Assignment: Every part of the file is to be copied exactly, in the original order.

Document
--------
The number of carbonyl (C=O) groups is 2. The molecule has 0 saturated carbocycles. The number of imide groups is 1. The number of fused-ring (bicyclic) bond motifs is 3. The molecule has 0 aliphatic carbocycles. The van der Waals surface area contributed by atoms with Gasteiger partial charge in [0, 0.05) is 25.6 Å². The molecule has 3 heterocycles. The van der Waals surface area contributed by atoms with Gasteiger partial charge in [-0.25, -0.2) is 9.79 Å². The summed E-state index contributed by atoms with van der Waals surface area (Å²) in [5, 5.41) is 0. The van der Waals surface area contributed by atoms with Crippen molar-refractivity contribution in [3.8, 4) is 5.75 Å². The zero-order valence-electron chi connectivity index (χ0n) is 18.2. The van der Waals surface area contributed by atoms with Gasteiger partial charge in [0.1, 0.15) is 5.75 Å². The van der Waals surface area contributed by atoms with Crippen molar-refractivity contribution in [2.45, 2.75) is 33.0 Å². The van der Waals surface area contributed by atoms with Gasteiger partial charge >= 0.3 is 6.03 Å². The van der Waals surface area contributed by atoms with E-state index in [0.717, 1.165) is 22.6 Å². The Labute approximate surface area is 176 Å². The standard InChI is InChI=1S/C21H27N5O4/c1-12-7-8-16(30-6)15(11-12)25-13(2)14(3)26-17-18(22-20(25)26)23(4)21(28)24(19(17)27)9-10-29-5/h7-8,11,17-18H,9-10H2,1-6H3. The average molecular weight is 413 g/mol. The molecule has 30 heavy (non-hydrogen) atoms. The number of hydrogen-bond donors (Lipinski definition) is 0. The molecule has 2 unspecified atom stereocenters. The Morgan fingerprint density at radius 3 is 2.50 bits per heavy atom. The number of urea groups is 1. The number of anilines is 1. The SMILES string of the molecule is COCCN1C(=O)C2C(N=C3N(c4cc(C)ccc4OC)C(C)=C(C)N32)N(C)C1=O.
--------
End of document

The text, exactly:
The number of carbonyl (C=O) groups is 2. The molecule has 0 saturated carbocycles. The number of imide groups is 1. The number of fused-ring (bicyclic) bond motifs is 3. The molecule has 0 aliphatic carbocycles. The van der Waals surface area contributed by atoms with Gasteiger partial charge in [0, 0.05) is 25.6 Å². The molecule has 3 heterocycles. The van der Waals surface area contributed by atoms with Gasteiger partial charge in [-0.25, -0.2) is 9.79 Å². The summed E-state index contributed by atoms with van der Waals surface area (Å²) in [5, 5.41) is 0. The van der Waals surface area contributed by atoms with Crippen molar-refractivity contribution in [3.8, 4) is 5.75 Å². The zero-order valence-electron chi connectivity index (χ0n) is 18.2. The van der Waals surface area contributed by atoms with Gasteiger partial charge in [0.1, 0.15) is 5.75 Å². The van der Waals surface area contributed by atoms with Crippen molar-refractivity contribution in [2.45, 2.75) is 33.0 Å². The van der Waals surface area contributed by atoms with Gasteiger partial charge >= 0.3 is 6.03 Å². The van der Waals surface area contributed by atoms with E-state index in [0.717, 1.165) is 22.6 Å². The Labute approximate surface area is 176 Å². The standard InChI is InChI=1S/C21H27N5O4/c1-12-7-8-16(30-6)15(11-12)25-13(2)14(3)26-17-18(22-20(25)26)23(4)21(28)24(19(17)27)9-10-29-5/h7-8,11,17-18H,9-10H2,1-6H3. The average molecular weight is 413 g/mol. The molecule has 30 heavy (non-hydrogen) atoms. The number of hydrogen-bond donors (Lipinski definition) is 0. The molecule has 2 unspecified atom stereocenters. The Morgan fingerprint density at radius 3 is 2.50 bits per heavy atom. The number of urea groups is 1. The number of anilines is 1. The SMILES string of the molecule is COCCN1C(=O)C2C(N=C3N(c4cc(C)ccc4OC)C(C)=C(C)N32)N(C)C1=O.